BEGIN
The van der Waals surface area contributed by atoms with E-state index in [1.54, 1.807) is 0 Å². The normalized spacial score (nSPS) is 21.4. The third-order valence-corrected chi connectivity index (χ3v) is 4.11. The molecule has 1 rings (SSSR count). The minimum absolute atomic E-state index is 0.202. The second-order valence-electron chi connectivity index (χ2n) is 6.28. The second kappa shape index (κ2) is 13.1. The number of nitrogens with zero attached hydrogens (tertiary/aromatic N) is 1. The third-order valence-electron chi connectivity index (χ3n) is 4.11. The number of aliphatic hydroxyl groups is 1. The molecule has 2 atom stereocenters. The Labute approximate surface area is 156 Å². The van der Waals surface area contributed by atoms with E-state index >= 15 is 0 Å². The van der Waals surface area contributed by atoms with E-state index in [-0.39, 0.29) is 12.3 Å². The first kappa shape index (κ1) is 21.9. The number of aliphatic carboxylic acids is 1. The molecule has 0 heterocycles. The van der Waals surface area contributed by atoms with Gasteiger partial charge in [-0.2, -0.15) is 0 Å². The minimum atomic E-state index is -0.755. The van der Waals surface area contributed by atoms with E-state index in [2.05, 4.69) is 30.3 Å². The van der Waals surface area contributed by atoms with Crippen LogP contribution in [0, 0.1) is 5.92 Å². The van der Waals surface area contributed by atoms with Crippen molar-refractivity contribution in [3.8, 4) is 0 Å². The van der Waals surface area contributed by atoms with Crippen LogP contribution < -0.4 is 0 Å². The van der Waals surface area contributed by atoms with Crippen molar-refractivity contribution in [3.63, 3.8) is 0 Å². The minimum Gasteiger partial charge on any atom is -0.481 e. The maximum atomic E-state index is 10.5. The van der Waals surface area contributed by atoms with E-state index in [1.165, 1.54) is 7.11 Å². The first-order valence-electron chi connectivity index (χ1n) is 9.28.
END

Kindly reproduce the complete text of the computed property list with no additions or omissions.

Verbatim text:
The van der Waals surface area contributed by atoms with E-state index in [1.54, 1.807) is 0 Å². The normalized spacial score (nSPS) is 21.4. The third-order valence-corrected chi connectivity index (χ3v) is 4.11. The molecule has 1 rings (SSSR count). The minimum absolute atomic E-state index is 0.202. The second-order valence-electron chi connectivity index (χ2n) is 6.28. The second kappa shape index (κ2) is 13.1. The number of nitrogens with zero attached hydrogens (tertiary/aromatic N) is 1. The third-order valence-electron chi connectivity index (χ3n) is 4.11. The number of aliphatic hydroxyl groups is 1. The molecule has 2 atom stereocenters. The Labute approximate surface area is 156 Å². The van der Waals surface area contributed by atoms with E-state index >= 15 is 0 Å². The van der Waals surface area contributed by atoms with E-state index in [-0.39, 0.29) is 12.3 Å². The first kappa shape index (κ1) is 21.9. The number of aliphatic carboxylic acids is 1. The molecule has 0 heterocycles. The van der Waals surface area contributed by atoms with Gasteiger partial charge in [-0.2, -0.15) is 0 Å². The minimum atomic E-state index is -0.755. The van der Waals surface area contributed by atoms with E-state index in [2.05, 4.69) is 30.3 Å². The van der Waals surface area contributed by atoms with Crippen LogP contribution in [0, 0.1) is 5.92 Å². The van der Waals surface area contributed by atoms with Crippen molar-refractivity contribution in [3.8, 4) is 0 Å². The van der Waals surface area contributed by atoms with Crippen LogP contribution < -0.4 is 0 Å². The van der Waals surface area contributed by atoms with Crippen molar-refractivity contribution in [3.63, 3.8) is 0 Å². The minimum Gasteiger partial charge on any atom is -0.481 e. The maximum atomic E-state index is 10.5. The van der Waals surface area contributed by atoms with E-state index in [1.165, 1.54) is 7.11 Å². The first-order valence-electron chi connectivity index (χ1n) is 9.28.